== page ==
Now the basis guy gets to take a deeper look into it and it is very unfair on them to have to make some of the technical decisions which were not included in the .ppt file but have a big impact.

        Very usefull here is a corporate baseline architecture (and security…) document for the basis folks to refer to.

        If it is well written and thoughtfull, then it also helps vendors to remove design errors in their applications.

        The most famous of these is monitoring the spooler via the application server gateway from external RFC server program. How can a basis guy make the decision to open the server operating system to client PC’s because of an external tool which is designed this way?

        It stinks!


        ps: Great rant from Markus!

        1. Clinton Jones Post author
          I empathize, of course vendors have a role to play in all this over and above the wetware that all have their hands in the baking of the cake.

          I guess part of the challenge is consistency. As you and I are both aware, the level of diligence that we would hope exists in all environments simply isn’t there. The fundamental SAP architecture and all the components also doesn’t always lend itself to classic implementation approaches – there are simply too many disparate moving parts – and then of course there is the fear… difficult to neutralize.

          We’re all striving to make nice and happy and play together harmoniously in this environment but it requires give and take on both sides. The important thing for leaders and those wanting to be leaders is to apply the best tools, resources and intellectual capital to all the business problems in so far as they can afford to.

          There isn’t much patience these days for naive assumptions and such people need to wise up or defer to good people that they have invested in and that they have available and leverage them to choose wisely.

          Rather than viewing BASIS and Security in an adversarial way, I’d prefer them to be seen as technology leaders in their own right with a great deal of knowledge and useful opinion to bring to the table.

    2. Tom Cenens

      Interesting blog, nice to read up on opinions how other people see Basis administrators or administration.

      For me personally a good Basis Administrator has to be able to handle very diverse tasks (all roles you described), have strong troubleshooting skills (logical thinking), has to be able to find and interpret information and has to be able to understand the business side.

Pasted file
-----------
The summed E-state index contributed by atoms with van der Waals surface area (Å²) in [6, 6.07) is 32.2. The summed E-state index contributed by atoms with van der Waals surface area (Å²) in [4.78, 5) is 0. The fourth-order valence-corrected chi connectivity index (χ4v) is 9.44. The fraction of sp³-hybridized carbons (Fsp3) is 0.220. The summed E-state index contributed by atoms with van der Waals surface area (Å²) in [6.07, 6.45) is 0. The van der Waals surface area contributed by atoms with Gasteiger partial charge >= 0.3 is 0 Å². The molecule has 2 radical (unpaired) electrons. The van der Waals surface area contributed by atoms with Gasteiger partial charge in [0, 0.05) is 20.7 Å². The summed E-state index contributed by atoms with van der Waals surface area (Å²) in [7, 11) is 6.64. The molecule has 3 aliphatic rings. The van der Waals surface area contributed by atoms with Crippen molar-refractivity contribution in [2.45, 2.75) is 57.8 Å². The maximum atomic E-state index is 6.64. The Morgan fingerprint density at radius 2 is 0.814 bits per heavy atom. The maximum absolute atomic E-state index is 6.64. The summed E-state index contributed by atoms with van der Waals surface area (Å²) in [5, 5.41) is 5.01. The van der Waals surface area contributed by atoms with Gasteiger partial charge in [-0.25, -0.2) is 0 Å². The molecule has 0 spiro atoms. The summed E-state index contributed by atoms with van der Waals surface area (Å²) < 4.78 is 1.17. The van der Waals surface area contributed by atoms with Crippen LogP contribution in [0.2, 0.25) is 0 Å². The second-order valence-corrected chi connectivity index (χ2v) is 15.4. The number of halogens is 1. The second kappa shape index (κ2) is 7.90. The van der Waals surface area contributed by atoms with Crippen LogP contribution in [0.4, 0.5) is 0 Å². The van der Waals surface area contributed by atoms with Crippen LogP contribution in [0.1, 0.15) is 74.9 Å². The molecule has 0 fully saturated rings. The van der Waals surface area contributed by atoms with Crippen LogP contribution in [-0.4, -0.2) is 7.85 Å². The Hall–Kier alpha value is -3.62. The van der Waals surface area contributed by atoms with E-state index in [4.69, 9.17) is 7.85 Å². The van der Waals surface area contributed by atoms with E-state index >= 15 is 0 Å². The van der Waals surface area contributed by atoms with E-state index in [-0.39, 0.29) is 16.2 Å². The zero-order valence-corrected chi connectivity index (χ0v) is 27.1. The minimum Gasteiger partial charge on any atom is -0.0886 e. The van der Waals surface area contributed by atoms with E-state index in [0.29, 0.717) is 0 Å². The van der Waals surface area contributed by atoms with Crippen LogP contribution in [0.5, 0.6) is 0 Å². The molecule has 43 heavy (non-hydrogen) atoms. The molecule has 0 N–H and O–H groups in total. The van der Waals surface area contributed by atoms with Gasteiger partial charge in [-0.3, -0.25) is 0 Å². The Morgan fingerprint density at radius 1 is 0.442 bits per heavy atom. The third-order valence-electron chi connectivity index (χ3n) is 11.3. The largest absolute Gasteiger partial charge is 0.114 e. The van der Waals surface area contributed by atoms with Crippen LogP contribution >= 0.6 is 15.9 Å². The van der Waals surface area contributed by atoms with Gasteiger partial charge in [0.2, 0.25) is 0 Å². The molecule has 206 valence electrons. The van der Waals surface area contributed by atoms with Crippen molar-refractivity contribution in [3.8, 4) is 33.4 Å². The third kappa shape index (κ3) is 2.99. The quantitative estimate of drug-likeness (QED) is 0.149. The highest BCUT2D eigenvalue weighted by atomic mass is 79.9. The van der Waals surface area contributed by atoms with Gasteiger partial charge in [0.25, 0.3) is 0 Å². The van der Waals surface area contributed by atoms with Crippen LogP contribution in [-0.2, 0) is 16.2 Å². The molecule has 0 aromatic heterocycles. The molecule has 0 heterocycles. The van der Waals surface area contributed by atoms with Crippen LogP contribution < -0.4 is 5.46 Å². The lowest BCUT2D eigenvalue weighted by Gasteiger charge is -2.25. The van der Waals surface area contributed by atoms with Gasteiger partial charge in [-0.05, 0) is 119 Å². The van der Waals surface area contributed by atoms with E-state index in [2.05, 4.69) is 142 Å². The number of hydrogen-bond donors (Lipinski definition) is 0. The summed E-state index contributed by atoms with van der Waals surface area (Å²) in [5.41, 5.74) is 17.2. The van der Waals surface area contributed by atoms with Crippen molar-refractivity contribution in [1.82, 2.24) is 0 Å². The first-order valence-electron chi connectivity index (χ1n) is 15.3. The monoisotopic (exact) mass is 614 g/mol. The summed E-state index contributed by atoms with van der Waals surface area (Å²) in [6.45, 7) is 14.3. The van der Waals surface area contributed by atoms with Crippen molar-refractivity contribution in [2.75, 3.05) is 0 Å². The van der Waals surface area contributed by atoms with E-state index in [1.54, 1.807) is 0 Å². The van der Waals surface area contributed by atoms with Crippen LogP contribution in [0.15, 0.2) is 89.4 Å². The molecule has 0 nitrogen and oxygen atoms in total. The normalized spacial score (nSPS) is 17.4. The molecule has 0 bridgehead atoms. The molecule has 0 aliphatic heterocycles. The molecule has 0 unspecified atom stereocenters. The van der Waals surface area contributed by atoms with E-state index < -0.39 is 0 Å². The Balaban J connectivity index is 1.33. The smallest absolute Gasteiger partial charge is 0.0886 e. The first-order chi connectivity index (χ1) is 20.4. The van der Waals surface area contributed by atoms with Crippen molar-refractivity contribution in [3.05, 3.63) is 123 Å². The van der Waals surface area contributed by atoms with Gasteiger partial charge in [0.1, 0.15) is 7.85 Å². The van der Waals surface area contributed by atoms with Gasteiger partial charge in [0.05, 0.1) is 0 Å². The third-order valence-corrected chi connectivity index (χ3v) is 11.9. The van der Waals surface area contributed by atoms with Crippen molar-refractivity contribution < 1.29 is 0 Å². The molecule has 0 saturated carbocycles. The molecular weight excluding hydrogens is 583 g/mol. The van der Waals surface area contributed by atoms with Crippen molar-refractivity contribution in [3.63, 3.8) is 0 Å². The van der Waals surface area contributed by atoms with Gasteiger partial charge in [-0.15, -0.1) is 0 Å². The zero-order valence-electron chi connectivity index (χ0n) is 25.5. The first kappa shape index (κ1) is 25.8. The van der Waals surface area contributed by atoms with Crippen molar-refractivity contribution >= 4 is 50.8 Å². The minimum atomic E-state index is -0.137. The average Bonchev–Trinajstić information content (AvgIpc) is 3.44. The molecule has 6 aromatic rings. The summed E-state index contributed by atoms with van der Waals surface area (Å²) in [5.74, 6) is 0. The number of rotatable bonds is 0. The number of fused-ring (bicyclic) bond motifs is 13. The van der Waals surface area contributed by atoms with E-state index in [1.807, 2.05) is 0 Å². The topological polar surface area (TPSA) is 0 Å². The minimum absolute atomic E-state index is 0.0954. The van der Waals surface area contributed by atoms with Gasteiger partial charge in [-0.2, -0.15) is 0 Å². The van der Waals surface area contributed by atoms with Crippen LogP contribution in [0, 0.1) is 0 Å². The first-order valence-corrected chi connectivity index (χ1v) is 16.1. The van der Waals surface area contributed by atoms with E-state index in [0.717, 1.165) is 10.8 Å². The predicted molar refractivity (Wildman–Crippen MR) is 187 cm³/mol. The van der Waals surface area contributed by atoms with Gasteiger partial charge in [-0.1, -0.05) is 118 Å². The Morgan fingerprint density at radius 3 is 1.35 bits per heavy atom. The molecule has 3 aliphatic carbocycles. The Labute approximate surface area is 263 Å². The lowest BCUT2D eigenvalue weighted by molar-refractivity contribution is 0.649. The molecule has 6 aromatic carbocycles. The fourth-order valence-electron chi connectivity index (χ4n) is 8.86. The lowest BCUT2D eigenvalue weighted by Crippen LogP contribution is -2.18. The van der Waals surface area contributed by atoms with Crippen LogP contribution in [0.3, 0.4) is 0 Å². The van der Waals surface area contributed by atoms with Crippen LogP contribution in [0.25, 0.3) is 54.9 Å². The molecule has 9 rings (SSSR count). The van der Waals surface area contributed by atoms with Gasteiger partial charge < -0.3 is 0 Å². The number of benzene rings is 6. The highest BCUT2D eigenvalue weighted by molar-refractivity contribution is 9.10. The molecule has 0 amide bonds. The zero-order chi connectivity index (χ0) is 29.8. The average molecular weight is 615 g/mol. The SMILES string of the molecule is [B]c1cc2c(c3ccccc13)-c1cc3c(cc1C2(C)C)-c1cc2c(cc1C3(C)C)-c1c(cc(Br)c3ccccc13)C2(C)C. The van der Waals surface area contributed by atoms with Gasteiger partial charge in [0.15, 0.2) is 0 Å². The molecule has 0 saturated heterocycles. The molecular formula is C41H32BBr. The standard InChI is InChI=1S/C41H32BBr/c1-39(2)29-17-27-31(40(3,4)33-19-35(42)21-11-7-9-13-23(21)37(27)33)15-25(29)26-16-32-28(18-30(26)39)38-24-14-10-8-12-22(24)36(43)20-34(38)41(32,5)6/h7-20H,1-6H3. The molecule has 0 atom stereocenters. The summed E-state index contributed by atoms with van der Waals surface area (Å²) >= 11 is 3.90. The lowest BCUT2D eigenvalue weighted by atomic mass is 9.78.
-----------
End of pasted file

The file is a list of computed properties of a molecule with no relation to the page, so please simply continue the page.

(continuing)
One of the things I thrive on is bringing improvements and sharing knowledge to the customer for who I work.

      As a consultant for me it’s important that I can view things from the customer point of view. For me the difference between internal/external employees is very small. As such I won’t recommend implementing something in which I don’t believe. If they still want to implement from business side I will give my all to make it work and get into it.


      I jumped into SAP Basis Administration straight out of school without any SAP knowledge so I have to disagree on your statement that people who came from other technologies vs school leavers do better. I have very good conditions for my young age and very good feedback from my customers.

      The courses like Cisco network administration, Linux, XML, programming and so on that I followed in school were definitely useful. I didn’t encounter any issues picking up SAP system administration. I did work a lot of hours and I did self study lying in the sun in Tunis while on vacation but it was worth it.

      Dedication, will and time can mold a school leaver into a SAP Basis Administrator. I don’t see many companies who hire school leaver for SAP Basis Administration. It is very hard to get a spot.

      Kind regards


      1. Clinton Jones Post author
        Thanks for reading, and the comment Tom, I suspect you are of a rare breed though – straight to BASIS from school; however I may well be wrong. Perhaps some other SCN readers will weigh in with their thoughts on this too!
  2. Martin English
    You forgot to mention the days that seem to be 90% spent on gettin remote printers to work, or those days where all you’ve done is fail to convince a PM that you need to implement SSL on the external Portal (so you do it / plan to do it anyway).
    1. Clinton Jones Post author
      Funny you mention that Martin, this is EXACTLY the comment I got from a BASIS guy the other day. All I seem to be doing is configuring printers these days and they want them like… immediately!!!
  3. Kumud Singh
    Good blog to be read first thing in the morning.
    But believe me similar situations arise in the life of ABAPERS as well. One point that I specially liked is UNNECESSARY FEAR. If something doesn’t work in Production, things at times go upside down with everyone dancing on head rather than trying to ease the situation. At times even a silly issue gets elongated because of such situations.

    Anyways, I opine that ABAPERS turned into BASIS administrators can experience a full round of development.What do you say?



    1. Clinton Jones Post author
      well…funny you should mention that. I have some good war stories from the trenches around ABAP too but that’s for another story thread.
  4. Former Member
    I’m a non-basis type person.  A developer in fact. 

    Our Basis team is incredible.  You missed the fact that these unsung heroes work hours that are not fit for a normal person.  They have to work off-shift to do upgrades, Kernel upgrades, maintenance, copy of production, etc.

    They have to constantly learn new techniques – including the JAVA stack.

    Amazing, amazing people.   You better be trying to get the best.  Without them, well, your system would die a horrible death.